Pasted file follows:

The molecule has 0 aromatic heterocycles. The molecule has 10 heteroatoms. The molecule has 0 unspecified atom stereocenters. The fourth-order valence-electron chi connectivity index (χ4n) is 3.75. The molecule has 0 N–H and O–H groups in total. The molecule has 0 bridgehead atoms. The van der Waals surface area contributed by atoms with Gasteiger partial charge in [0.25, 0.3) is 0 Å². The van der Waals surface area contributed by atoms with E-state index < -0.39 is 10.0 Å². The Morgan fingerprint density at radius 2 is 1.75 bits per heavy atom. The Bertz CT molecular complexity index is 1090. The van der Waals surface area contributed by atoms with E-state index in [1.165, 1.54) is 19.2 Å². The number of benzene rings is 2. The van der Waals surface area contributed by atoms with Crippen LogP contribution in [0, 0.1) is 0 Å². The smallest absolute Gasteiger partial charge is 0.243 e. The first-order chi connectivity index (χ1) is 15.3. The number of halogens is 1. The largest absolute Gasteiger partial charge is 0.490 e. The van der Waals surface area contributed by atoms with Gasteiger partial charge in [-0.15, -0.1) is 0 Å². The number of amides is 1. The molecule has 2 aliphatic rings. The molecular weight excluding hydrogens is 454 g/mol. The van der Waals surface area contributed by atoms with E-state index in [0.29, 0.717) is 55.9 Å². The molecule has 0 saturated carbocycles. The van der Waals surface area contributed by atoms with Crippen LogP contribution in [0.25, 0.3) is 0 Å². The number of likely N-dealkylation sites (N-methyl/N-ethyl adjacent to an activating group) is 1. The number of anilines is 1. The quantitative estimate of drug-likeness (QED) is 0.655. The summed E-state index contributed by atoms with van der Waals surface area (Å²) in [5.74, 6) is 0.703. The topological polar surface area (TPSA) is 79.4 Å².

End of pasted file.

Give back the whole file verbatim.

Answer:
The molecule has 0 aromatic heterocycles. The molecule has 10 heteroatoms. The molecule has 0 unspecified atom stereocenters. The fourth-order valence-electron chi connectivity index (χ4n) is 3.75. The molecule has 0 N–H and O–H groups in total. The molecule has 0 bridgehead atoms. The van der Waals surface area contributed by atoms with Gasteiger partial charge in [0.25, 0.3) is 0 Å². The van der Waals surface area contributed by atoms with E-state index < -0.39 is 10.0 Å². The Morgan fingerprint density at radius 2 is 1.75 bits per heavy atom. The Bertz CT molecular complexity index is 1090. The van der Waals surface area contributed by atoms with E-state index in [1.165, 1.54) is 19.2 Å². The number of benzene rings is 2. The van der Waals surface area contributed by atoms with Crippen LogP contribution in [0, 0.1) is 0 Å². The smallest absolute Gasteiger partial charge is 0.243 e. The first-order chi connectivity index (χ1) is 15.3. The number of halogens is 1. The largest absolute Gasteiger partial charge is 0.490 e. The van der Waals surface area contributed by atoms with Gasteiger partial charge in [-0.15, -0.1) is 0 Å². The number of amides is 1. The molecule has 2 aliphatic rings. The molecular weight excluding hydrogens is 454 g/mol. The van der Waals surface area contributed by atoms with E-state index in [0.29, 0.717) is 55.9 Å². The molecule has 0 saturated carbocycles. The van der Waals surface area contributed by atoms with Crippen LogP contribution in [0.25, 0.3) is 0 Å². The number of likely N-dealkylation sites (N-methyl/N-ethyl adjacent to an activating group) is 1. The number of anilines is 1. The quantitative estimate of drug-likeness (QED) is 0.655. The summed E-state index contributed by atoms with van der Waals surface area (Å²) in [5.74, 6) is 0.703. The topological polar surface area (TPSA) is 79.4 Å².